We propose a new approach to associate supervised learning-based confidence prediction with the stereo matching problem. First of all, we analyze the characteristics of various confidence measures in the regression forest framework to select effective confidence measures using training data. We then train regression forests again to predict the correctness (confidence) of a match by using selected confidence measures. In addition, we present a confidence-based matching cost modulation scheme based on the predicted correctness for improving the robustness and accuracy of various stereo matching algorithms. We apply the proposed scheme to the semi-global matching algorithm to make it robust under unexpected difficulties that can occur in outdoor environments. We verify the proposed confidence measure selection and cost modulation methods through extensive experimentation with various aspects using KITTI and challenging outdoor datasets. © 2015 IEEE.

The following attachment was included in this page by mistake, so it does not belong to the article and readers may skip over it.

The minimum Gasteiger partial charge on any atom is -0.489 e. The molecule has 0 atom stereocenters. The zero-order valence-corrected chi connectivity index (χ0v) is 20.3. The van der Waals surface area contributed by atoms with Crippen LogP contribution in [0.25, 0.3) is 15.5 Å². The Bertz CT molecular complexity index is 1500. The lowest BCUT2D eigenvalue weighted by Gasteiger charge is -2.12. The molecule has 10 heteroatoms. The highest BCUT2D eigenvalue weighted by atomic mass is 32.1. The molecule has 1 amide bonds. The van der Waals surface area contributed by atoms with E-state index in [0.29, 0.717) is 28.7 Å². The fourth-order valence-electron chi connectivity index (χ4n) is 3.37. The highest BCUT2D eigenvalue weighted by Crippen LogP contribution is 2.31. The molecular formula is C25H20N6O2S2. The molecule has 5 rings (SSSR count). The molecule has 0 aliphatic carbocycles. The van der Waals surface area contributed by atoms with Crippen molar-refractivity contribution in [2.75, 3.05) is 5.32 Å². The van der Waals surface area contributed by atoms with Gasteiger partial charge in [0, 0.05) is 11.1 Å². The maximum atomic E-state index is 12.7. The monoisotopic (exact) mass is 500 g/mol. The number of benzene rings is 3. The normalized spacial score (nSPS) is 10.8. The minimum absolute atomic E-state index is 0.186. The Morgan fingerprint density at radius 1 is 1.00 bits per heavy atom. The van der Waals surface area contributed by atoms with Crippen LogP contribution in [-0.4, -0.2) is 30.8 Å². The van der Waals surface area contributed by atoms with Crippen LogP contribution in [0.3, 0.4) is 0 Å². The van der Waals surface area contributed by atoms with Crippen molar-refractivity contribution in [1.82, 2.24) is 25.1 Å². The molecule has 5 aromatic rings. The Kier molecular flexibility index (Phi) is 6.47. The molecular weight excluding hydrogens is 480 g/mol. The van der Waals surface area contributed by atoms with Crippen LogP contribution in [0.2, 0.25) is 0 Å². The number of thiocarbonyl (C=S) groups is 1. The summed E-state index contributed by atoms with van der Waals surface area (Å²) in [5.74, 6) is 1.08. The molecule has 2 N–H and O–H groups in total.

Embodiments of the present invention are directed to automated information-search and information-retrieval systems that provide information, on a continuous or periodic basis, to users or subscribers. In one embodiment of the present invention, information is gathered from a users computer, or from computers accessible from the users computer, on an essentially continuous basis in order to provide a database of information from which meaningful and focused search queries can be automatically constructed. The search queries are then employed to find, on behalf of the user or subscriber, current information useful to, and needed by, the user or subscriber.